Why Should I Replace A Missing Tooth? by Hunt Valley, MD Dentist Dr. Joel Nathanson.
Why Should I Replace A Missing Tooth?
There are a number of reasons why a patient would want to replace a missing tooth, even a tooth that’s not one that shows in front of their smile. The first reason is for function. Teeth are designed to work together as a unit. It’s kind of like the fingers on your hand. If you’re missing a finger, you might be able to use your hand most of the way. Teeth are the same thing. They’re designed to work as an entire unit. And missing one means that you’re going to chew less efficiently and be less healthy.
Another reason for replacing a missing tooth is to help to preserve the bone in that area there. When a tooth is taken out, the bone tends to erode in that area and you could end up with a pit that will trap food. It will also compromise the support of the adjacent teeth. If a tooth is missing and the bone goes down, the teeth that are on either side of the space there will have less support and they’ll be in danger of being lost as well.
The other reason for replacing a missing tooth is so that the other teeth on either side of the space won’t drift. Nature does not like a vacuum. And when you have a space where a tooth should be, the other teeth start to drift into that space. That can throw your bite off and you could end up with problems with your jaw joint, which could be very, very complex and in some cases, almost impossible to treat effectively. So if you have a missing tooth, even if it’s a back tooth, you really should consider replacing it.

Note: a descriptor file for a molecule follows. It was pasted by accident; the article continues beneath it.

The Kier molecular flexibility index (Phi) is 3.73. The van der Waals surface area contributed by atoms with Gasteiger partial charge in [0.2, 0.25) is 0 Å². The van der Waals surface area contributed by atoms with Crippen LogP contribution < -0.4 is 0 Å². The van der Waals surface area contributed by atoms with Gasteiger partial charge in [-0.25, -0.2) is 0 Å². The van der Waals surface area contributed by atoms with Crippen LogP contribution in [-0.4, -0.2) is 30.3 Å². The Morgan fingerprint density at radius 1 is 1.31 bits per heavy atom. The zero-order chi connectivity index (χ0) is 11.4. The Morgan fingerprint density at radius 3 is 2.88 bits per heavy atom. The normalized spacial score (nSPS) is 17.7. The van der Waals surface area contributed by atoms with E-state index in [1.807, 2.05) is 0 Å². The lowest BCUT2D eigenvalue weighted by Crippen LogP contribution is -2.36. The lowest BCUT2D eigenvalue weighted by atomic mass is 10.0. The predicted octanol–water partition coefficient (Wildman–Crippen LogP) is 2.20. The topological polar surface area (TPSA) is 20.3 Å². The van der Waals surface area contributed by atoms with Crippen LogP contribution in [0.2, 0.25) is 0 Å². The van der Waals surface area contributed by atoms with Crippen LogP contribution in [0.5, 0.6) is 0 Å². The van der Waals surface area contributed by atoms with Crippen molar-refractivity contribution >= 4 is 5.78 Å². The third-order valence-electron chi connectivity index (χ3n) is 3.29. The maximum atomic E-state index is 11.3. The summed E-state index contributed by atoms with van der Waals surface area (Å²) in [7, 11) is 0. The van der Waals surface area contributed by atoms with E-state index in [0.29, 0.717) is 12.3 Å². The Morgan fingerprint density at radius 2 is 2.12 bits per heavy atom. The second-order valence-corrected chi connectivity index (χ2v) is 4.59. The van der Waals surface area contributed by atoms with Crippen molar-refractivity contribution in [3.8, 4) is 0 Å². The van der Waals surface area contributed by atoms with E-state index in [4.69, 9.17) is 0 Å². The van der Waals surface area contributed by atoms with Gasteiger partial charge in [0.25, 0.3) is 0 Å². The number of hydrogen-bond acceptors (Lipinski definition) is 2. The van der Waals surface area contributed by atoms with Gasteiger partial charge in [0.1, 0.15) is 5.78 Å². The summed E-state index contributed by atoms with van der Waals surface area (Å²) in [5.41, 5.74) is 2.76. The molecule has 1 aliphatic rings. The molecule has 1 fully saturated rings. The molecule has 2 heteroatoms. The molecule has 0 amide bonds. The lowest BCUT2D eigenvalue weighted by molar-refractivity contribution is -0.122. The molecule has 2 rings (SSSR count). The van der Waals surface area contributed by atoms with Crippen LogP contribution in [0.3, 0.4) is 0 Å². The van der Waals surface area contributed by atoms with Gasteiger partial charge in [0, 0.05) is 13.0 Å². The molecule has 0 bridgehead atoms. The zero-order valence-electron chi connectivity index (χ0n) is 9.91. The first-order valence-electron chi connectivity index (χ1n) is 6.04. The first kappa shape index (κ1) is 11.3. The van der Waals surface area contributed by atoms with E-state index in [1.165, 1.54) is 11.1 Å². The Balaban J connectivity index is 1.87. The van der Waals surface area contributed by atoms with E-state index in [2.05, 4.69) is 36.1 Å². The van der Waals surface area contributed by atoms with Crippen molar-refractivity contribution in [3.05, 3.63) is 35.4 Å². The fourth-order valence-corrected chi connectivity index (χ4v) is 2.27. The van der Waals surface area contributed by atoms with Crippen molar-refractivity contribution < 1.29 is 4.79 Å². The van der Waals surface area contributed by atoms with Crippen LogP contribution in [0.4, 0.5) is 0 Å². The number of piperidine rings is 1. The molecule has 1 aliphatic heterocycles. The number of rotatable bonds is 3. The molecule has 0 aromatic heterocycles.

Our Response to the Coronavirus (COVID-19)
Effective 5 P.M today (03/24), the Maryland Department of Health issued a directive stating that health care providers “shall perform only medical procedures that are critically necessary for the maintenance of health for a patient. All elective and nonurgent medical [and dental] procedures and appointments shall cease effective at 5 p.m., Tuesday, March 24, 2020 and shall not be performed for the duration of the catastrophic health emergency.”
So the question you may have in response to this is “What would be considered an ‘urgent’ condition for which I SHOULD seek treatment?” To answer this question with regard to dental emergencies, the American Dental Association (ADA) has published the following guidance:
Dental care that you should have taken care of by a dentist at this time:
Bleeding that doesn’t stop
Painful swelling in or around your mouth
Pain in a tooth, teeth or jaw bone
Gum infection with pain or swelling
After surgery treatment (dressing change, stitch removal)
Broken or knocked-out tooth
Denture adjustment for people receiving radiation or other treatment for cancer
Snipping or adjusting wire of braces that hurts your cheek or gums
Biopsy of abnormal tissue
Dental care you can reschedule for another time:
Regular visits for exams, cleanings, and x-rays
Regular visits for braces
Removal of teeth that aren’t painful
Treatment of cavities that aren’t painful
If you do have a true dental emergency (as described above), call your dentist or contact our office. STAY SAFE!